It was on July 1, 1918 when the five-year old School of Education in the College of Liberal Arts of

the University of the Philippines was reorganized by the Board of Regents of the University into a

College of Education. The School of Education was created during the presidency of Dr. Murray Bartlett,

the first president of the University. In 1919, a four-year University High School was established as a

laboratory for practice teaching.


The period between 1934 to the outbreak of war saw many changes in the College curriculum

and other programs. The college closed at the outbreak of the war and re-opened on July 1, 1945.

Classes then were held in two rooms on a wing of the Philippine General Hospital. In 1947, courses

leading to the degrees of Master of Arts in Education and Master of Education were offered and in

January 1949, the College transferred to its present site in the Diliman campus.


Significant curricular changes and revisions were implemented in 1954. Foundation courses

were strengthened, and off-campus teaching was given more emphasis.


From 1959 to 1966, the College had begun to be called the Graduate College of Education

because of the markedly higher enrolment at the graduate level than at the undergraduate level.


The Department of Home Economics of the College became an Independent College in 1962.

Two years later, the Science Education Center was established in close collaboration with the Science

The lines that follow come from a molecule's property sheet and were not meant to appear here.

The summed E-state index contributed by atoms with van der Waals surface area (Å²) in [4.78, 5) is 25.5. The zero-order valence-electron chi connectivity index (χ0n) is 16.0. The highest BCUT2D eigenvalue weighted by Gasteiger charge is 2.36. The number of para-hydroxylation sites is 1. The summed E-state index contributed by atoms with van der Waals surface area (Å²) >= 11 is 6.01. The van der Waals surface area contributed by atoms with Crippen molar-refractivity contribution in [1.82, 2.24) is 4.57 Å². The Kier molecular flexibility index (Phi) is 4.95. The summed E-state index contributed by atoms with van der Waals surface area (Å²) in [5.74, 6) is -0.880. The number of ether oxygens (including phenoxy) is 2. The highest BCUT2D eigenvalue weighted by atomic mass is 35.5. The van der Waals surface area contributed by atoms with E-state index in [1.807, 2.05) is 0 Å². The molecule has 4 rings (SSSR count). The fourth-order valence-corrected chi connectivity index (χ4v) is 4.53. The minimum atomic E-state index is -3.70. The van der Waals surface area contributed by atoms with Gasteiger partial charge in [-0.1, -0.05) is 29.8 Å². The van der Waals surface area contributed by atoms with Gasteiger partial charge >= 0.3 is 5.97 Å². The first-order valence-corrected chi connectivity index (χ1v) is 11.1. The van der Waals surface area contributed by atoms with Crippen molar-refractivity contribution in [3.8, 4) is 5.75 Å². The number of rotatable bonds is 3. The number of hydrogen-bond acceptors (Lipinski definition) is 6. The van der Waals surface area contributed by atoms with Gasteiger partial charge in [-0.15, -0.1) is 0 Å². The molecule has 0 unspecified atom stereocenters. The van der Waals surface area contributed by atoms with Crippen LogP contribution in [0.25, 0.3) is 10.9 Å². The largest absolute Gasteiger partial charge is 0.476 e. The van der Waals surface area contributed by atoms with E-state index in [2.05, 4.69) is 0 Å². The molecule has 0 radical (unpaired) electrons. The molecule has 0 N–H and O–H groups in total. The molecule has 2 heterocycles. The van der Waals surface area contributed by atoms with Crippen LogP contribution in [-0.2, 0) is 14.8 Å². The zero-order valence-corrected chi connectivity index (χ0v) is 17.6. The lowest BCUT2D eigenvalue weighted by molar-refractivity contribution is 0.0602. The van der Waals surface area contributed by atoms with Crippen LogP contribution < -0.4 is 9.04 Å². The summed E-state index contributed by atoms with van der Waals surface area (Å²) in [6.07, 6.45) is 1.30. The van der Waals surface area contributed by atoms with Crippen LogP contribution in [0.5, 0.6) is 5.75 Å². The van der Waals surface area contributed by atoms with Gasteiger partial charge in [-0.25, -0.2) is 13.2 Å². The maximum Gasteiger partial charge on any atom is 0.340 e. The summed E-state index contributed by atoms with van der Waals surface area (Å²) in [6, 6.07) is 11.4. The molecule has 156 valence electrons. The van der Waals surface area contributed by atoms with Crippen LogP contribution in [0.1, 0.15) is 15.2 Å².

Teaching Department of the College. Despite the socio-political upheaval of the Marcos regime, the

College continued to stimulate educational innovations and movements that benefitted national

development thrusts. The merging of the UP Elementary School, UP Preparatory School, and the UP

High School with the UP Integrated School was one such initiative. This new school’s organization,

content, methodology, and orientation of basic education were designed to meet the emerging needs of

formal and non-formal instruction and differentiated staffing.


It was in the early 80’s when the College was designated as an Associated Center of the Asian

Programme of Educational Innovations for Development (APEID). Furthermore, the College became the

National Center for Drug Education, as well as the National Development Center (NADEC) attached to

the ASEAN Network of Development Education Centers. When the College reached its 70th year in 1988,

it had graduated almost 11,000 students.


From one undergraduate academic program in 1918, the Bachelor of Science in Education with

four major areas (English, Economics, History, and Mathematics, the College currently offers four

programs: Bachelor of Elementary Education (4 areas of concentration), Master of Arts in Education (22

major areas) and Doctor of Philosophy in Education (15 major areas). From nine courses offered, 95

years ago, the college now offers over 200 courses each school year.


Through the years, several UP Education graduates have taken on choice positions at every level

of public and private educational bureaucracy. Through the College of Education, the vision of the

University of the Philippines to provide the country with the best training for teachers in the basic

grades and with the most qualified leaders in the field has been realized and sustained.


Currently, the College is a Center of Training of the Department of Education and the

Commission of Higher Education and a home base to several professional organizations. It also has

expanded linkages with UNESCO, ASEAN, and other international organizations. The UP College of

Education continues to fill the country’s need for qualified teachers and teacher-leaders as it remains at

the forefront of teacher education.